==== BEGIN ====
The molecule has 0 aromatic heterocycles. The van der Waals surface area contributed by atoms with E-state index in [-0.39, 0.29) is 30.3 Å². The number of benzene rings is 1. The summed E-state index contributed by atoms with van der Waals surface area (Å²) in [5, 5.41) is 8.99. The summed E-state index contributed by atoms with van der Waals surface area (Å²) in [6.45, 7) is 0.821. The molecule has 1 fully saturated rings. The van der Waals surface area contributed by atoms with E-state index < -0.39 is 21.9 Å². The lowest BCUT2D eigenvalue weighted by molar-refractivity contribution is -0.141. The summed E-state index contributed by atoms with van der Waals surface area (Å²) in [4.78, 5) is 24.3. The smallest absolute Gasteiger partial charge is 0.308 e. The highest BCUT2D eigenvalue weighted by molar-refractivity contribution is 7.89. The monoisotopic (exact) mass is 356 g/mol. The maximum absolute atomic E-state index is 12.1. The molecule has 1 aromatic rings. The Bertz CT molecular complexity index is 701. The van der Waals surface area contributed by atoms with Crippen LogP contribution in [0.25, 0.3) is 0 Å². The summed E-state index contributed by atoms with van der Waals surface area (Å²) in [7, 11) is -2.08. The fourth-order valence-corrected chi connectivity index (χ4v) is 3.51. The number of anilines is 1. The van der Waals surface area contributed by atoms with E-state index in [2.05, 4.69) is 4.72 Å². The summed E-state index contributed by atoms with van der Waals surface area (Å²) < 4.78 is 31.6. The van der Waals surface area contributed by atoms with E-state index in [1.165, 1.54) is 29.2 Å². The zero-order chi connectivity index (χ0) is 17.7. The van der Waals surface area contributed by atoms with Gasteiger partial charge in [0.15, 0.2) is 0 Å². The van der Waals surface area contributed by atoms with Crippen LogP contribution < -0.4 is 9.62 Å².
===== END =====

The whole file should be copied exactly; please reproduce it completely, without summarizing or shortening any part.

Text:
The molecule has 0 aromatic heterocycles. The van der Waals surface area contributed by atoms with E-state index in [-0.39, 0.29) is 30.3 Å². The number of benzene rings is 1. The summed E-state index contributed by atoms with van der Waals surface area (Å²) in [5, 5.41) is 8.99. The summed E-state index contributed by atoms with van der Waals surface area (Å²) in [6.45, 7) is 0.821. The molecule has 1 fully saturated rings. The van der Waals surface area contributed by atoms with E-state index < -0.39 is 21.9 Å². The lowest BCUT2D eigenvalue weighted by molar-refractivity contribution is -0.141. The summed E-state index contributed by atoms with van der Waals surface area (Å²) in [4.78, 5) is 24.3. The smallest absolute Gasteiger partial charge is 0.308 e. The highest BCUT2D eigenvalue weighted by molar-refractivity contribution is 7.89. The monoisotopic (exact) mass is 356 g/mol. The maximum absolute atomic E-state index is 12.1. The molecule has 1 aromatic rings. The Bertz CT molecular complexity index is 701. The van der Waals surface area contributed by atoms with Crippen LogP contribution in [0.25, 0.3) is 0 Å². The summed E-state index contributed by atoms with van der Waals surface area (Å²) in [7, 11) is -2.08. The fourth-order valence-corrected chi connectivity index (χ4v) is 3.51. The number of anilines is 1. The van der Waals surface area contributed by atoms with E-state index in [2.05, 4.69) is 4.72 Å². The summed E-state index contributed by atoms with van der Waals surface area (Å²) < 4.78 is 31.6. The van der Waals surface area contributed by atoms with E-state index in [1.165, 1.54) is 29.2 Å². The zero-order chi connectivity index (χ0) is 17.7. The van der Waals surface area contributed by atoms with Gasteiger partial charge in [0.15, 0.2) is 0 Å². The van der Waals surface area contributed by atoms with Crippen LogP contribution < -0.4 is 9.62 Å².